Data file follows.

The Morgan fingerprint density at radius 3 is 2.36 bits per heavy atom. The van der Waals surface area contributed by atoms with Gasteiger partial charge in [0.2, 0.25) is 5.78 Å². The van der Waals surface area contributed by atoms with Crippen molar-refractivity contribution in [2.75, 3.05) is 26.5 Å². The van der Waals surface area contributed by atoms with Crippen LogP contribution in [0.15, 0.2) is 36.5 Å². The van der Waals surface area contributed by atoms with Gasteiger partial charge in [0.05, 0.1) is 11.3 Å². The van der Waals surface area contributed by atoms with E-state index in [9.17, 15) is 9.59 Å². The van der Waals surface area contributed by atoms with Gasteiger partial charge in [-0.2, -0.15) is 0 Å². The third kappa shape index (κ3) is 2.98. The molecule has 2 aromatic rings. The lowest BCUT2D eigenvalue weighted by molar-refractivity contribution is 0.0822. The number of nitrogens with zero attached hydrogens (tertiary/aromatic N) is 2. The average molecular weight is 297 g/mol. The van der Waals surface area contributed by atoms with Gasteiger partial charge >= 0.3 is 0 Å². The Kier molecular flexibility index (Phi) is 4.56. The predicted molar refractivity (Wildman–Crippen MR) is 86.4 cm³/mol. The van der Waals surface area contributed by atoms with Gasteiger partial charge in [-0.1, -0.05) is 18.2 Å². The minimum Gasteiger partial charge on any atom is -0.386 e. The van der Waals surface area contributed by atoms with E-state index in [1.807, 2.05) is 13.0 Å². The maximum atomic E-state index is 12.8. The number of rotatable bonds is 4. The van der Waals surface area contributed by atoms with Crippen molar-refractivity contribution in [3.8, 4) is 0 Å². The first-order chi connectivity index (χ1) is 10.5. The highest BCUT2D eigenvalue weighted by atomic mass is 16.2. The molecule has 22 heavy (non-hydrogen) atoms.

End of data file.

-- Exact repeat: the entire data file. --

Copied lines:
The Morgan fingerprint density at radius 3 is 2.36 bits per heavy atom. The van der Waals surface area contributed by atoms with Gasteiger partial charge in [0.2, 0.25) is 5.78 Å². The van der Waals surface area contributed by atoms with Crippen molar-refractivity contribution in [2.75, 3.05) is 26.5 Å². The van der Waals surface area contributed by atoms with Crippen LogP contribution in [0.15, 0.2) is 36.5 Å². The van der Waals surface area contributed by atoms with Gasteiger partial charge in [0.05, 0.1) is 11.3 Å². The van der Waals surface area contributed by atoms with E-state index in [9.17, 15) is 9.59 Å². The van der Waals surface area contributed by atoms with Gasteiger partial charge in [-0.2, -0.15) is 0 Å². The third kappa shape index (κ3) is 2.98. The molecule has 2 aromatic rings. The lowest BCUT2D eigenvalue weighted by molar-refractivity contribution is 0.0822. The number of nitrogens with zero attached hydrogens (tertiary/aromatic N) is 2. The average molecular weight is 297 g/mol. The van der Waals surface area contributed by atoms with Gasteiger partial charge >= 0.3 is 0 Å². The Kier molecular flexibility index (Phi) is 4.56. The predicted molar refractivity (Wildman–Crippen MR) is 86.4 cm³/mol. The van der Waals surface area contributed by atoms with Gasteiger partial charge in [-0.1, -0.05) is 18.2 Å². The minimum Gasteiger partial charge on any atom is -0.386 e. The van der Waals surface area contributed by atoms with E-state index in [1.807, 2.05) is 13.0 Å². The maximum atomic E-state index is 12.8. The number of rotatable bonds is 4. The van der Waals surface area contributed by atoms with Crippen molar-refractivity contribution in [3.8, 4) is 0 Å². The first-order chi connectivity index (χ1) is 10.5. The highest BCUT2D eigenvalue weighted by atomic mass is 16.2. The molecule has 22 heavy (non-hydrogen) atoms.